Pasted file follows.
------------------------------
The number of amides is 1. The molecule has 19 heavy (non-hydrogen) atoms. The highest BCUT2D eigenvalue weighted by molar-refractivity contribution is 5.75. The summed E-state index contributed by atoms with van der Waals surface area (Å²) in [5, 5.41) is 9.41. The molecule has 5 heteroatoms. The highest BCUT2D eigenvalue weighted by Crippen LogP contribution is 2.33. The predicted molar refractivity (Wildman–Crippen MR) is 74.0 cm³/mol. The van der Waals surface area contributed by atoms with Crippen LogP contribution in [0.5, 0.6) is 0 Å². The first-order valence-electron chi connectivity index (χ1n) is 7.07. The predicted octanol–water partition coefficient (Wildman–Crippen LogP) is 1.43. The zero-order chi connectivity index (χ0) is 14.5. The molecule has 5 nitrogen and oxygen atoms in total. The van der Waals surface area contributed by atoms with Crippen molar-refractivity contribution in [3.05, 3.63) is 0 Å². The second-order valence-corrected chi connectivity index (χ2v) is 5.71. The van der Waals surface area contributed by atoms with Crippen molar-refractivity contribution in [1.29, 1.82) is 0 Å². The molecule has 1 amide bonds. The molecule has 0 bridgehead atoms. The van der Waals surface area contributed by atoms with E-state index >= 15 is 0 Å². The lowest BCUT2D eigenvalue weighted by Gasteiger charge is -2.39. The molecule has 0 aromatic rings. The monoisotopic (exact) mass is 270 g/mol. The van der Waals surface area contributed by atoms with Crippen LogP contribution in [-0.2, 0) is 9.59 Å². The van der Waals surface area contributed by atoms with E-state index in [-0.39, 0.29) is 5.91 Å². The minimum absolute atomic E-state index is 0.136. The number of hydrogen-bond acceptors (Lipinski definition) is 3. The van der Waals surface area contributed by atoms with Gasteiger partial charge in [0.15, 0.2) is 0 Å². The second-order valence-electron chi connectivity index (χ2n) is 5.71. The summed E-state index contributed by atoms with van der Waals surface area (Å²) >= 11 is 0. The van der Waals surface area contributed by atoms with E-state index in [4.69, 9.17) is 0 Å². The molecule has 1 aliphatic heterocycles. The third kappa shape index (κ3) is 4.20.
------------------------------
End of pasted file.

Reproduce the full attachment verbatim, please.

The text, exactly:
The number of amides is 1. The molecule has 19 heavy (non-hydrogen) atoms. The highest BCUT2D eigenvalue weighted by molar-refractivity contribution is 5.75. The summed E-state index contributed by atoms with van der Waals surface area (Å²) in [5, 5.41) is 9.41. The molecule has 5 heteroatoms. The highest BCUT2D eigenvalue weighted by Crippen LogP contribution is 2.33. The predicted molar refractivity (Wildman–Crippen MR) is 74.0 cm³/mol. The van der Waals surface area contributed by atoms with Crippen LogP contribution in [0.5, 0.6) is 0 Å². The first-order valence-electron chi connectivity index (χ1n) is 7.07. The predicted octanol–water partition coefficient (Wildman–Crippen LogP) is 1.43. The zero-order chi connectivity index (χ0) is 14.5. The molecule has 5 nitrogen and oxygen atoms in total. The van der Waals surface area contributed by atoms with Crippen molar-refractivity contribution in [3.05, 3.63) is 0 Å². The second-order valence-corrected chi connectivity index (χ2v) is 5.71. The van der Waals surface area contributed by atoms with Crippen molar-refractivity contribution in [1.29, 1.82) is 0 Å². The molecule has 1 amide bonds. The molecule has 0 bridgehead atoms. The van der Waals surface area contributed by atoms with E-state index >= 15 is 0 Å². The lowest BCUT2D eigenvalue weighted by Gasteiger charge is -2.39. The molecule has 0 aromatic rings. The monoisotopic (exact) mass is 270 g/mol. The van der Waals surface area contributed by atoms with Crippen LogP contribution in [-0.2, 0) is 9.59 Å². The van der Waals surface area contributed by atoms with E-state index in [-0.39, 0.29) is 5.91 Å². The minimum absolute atomic E-state index is 0.136. The number of hydrogen-bond acceptors (Lipinski definition) is 3. The van der Waals surface area contributed by atoms with Gasteiger partial charge in [0.15, 0.2) is 0 Å². The second-order valence-electron chi connectivity index (χ2n) is 5.71. The summed E-state index contributed by atoms with van der Waals surface area (Å²) >= 11 is 0. The van der Waals surface area contributed by atoms with E-state index in [4.69, 9.17) is 0 Å². The molecule has 1 aliphatic heterocycles. The third kappa shape index (κ3) is 4.20.